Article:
The State of the Loss Prevention Industry

Mark Doyle on what new industry statistics really say, and how LP departments can improve

Shoplifters and dishonest employees continue to steal in record numbers from U.S. retailers. Our recently completed 18th Annual Retail Theft Survey, which covers 24 major retail companies, representing 13,313 stores, with retail sales exceeding $519 billion (2005), reports thieves stole over $5.8 billion from these retailers in 2005. Even though our survey participants practice true loss prevention strategies, this group of retailers still apprehended over 670,000 shoplifters and dishonest employees in 2005, and recovered more than $127 million from those apprehensions, a 17.3% increase over their 2004 recovery dollars.

The recovery dollars were amazing this year, as recoveries from both shoplifters and dishonest employees were up over 16% each from 2004 (16.85% and 17.87% respectively). The dollar recoveries (per case) are staggering as well, with an average shoplifting case value of $126.87 (up 21.5% over 2004), and an average dishonest employee case value of $724.15 (an increase of 5.72% over 2004).

Below are some of the highlights from our 18th Annual Retail Theft Survey:

  • While total apprehensions of shoplifters and dishonest employees decreased slightly in 2005 by 2.4% (693,177 vs 676,451); the total dollar recoveries from those apprehensions exceeded $127 million, an increase of 17.3% over 2004.
  • Only 2.7 percent of total retail theft losses resulted in a recovery. This means for every dollar recovered by our surveyed companies, another $37.05 was lost to retail theft.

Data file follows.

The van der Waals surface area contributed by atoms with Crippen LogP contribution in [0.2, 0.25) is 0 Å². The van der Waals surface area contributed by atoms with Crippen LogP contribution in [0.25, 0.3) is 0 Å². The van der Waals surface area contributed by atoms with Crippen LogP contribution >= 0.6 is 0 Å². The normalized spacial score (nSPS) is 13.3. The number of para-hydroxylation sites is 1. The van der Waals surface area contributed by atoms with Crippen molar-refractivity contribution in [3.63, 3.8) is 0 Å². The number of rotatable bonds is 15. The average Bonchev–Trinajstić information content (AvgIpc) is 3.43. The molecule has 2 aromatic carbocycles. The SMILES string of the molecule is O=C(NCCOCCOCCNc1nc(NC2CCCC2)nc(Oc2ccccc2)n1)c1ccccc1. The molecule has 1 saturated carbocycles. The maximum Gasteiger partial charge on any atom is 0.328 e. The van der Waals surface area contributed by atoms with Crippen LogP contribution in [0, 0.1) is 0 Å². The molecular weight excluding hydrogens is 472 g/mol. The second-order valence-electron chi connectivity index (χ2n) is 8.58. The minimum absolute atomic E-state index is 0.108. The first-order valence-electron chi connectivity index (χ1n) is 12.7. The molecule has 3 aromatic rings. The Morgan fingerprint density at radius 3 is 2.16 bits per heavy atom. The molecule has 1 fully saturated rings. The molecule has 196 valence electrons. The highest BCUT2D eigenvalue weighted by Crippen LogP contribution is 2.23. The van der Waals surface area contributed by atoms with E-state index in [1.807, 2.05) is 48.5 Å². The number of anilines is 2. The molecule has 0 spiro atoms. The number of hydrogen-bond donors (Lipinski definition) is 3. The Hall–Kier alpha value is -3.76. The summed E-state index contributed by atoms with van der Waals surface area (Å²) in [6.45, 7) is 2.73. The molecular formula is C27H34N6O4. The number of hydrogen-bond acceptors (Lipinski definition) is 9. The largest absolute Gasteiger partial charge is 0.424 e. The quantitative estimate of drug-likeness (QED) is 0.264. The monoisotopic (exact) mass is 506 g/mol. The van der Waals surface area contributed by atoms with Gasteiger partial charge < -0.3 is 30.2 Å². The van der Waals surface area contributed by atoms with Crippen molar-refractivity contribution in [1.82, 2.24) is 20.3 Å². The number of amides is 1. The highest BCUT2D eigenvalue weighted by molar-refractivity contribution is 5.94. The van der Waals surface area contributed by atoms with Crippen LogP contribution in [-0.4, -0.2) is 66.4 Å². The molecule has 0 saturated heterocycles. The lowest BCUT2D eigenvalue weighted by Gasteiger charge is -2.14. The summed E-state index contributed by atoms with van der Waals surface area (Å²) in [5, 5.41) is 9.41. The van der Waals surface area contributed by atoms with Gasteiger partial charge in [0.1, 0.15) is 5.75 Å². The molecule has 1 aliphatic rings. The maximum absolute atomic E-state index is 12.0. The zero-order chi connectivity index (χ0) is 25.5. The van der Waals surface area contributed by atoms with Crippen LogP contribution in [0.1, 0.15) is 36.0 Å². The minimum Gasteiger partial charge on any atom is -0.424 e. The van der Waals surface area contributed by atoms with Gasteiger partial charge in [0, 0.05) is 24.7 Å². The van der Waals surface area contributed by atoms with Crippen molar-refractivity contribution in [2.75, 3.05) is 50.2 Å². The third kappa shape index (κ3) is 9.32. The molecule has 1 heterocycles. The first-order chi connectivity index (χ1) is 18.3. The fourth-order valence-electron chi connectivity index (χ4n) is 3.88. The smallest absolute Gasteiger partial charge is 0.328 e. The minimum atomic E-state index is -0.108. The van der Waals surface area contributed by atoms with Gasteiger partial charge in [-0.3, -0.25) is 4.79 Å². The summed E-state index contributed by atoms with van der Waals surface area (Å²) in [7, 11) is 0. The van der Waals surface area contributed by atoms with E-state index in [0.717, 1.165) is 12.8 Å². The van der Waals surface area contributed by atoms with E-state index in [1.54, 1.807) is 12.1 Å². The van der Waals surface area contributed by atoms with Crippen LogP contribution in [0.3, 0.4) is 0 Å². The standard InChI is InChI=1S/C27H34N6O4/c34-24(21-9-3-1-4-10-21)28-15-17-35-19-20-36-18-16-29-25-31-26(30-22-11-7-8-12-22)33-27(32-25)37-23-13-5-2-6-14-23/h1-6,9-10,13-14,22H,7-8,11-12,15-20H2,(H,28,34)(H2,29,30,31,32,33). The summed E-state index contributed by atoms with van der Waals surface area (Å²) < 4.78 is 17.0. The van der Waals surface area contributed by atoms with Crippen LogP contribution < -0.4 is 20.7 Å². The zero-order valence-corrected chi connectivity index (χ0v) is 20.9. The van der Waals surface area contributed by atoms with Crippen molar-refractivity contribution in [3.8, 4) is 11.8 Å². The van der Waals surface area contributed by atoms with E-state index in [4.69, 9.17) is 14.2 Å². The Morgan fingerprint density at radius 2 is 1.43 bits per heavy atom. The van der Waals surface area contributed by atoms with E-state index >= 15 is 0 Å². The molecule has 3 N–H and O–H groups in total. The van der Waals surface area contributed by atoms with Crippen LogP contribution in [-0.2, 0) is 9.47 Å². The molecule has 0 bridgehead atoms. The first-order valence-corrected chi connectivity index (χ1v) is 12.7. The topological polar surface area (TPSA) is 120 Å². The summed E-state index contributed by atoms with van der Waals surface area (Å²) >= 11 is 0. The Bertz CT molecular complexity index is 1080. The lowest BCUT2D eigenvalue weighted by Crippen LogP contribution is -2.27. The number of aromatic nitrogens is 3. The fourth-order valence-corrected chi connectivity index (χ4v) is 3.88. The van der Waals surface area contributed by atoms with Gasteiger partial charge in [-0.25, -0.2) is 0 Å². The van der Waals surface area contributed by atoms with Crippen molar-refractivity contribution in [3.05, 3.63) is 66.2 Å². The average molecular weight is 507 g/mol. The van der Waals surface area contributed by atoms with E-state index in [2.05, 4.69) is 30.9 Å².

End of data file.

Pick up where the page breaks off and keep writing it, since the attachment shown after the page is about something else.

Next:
• Survey participants apprehended 607,457 shoplifters in 2005, reflecting a decrease of 3.78% from the previous year.
  • For the fifth straight year, the dollars recovered from those apprehended shoplifters ($77.0 million) increased. In 2005, this increase was an amazing 16.9%, over 2004's shoplifter recoveries. (The dollars recovered from shoplifters where no apprehension was made increased 14.2% in 2005; this was the ninth consecutive year of increases.)
  • One in every 26.5 employees was actually apprehended for theft from their employer in 2005. (Based on over 1.8 million employees.)
  • Both the number of dishonest employees apprehended (68,994) and the dollars recovered during those apprehensions ($49.9 million) increased for the 2nd straight year in 2005 (11.4% and 17.8% respectively).
  • On a per case average, dishonest employees steal approximately 5.7 times the amount stolen by shoplifters ($724.15 vs $126.87).

So why did shoplifting apprehensions decrease, while recovery dollars increased in 2005? We asked the survey participants and they gave us four primary reasons:

  • They are focusing more on case quality, instead of case volume/quantity.
  • They focused more on organized external theft (shoplifting), rather than on individual cases.
  • They had fewer loss prevention people on the floor looking for shoplifters.
  • CCTV proved to be a beneficial deterrent to theft in their highest loss areas/department.

Our survey participants also provided the following reasons why they experienced a major increase in both dishonest employee apprehensions & recovery dollars in 2005.

  • They had new or improved Point-of-Sale exception reporting software which helped them to more readily identify dishonest employees.
  • They focused more of their LP resources on internal theft cases, rather than on shoplifting.
  • Their employees and loss prevention personnel were better trained, aware and educated in theft prevention and detection.
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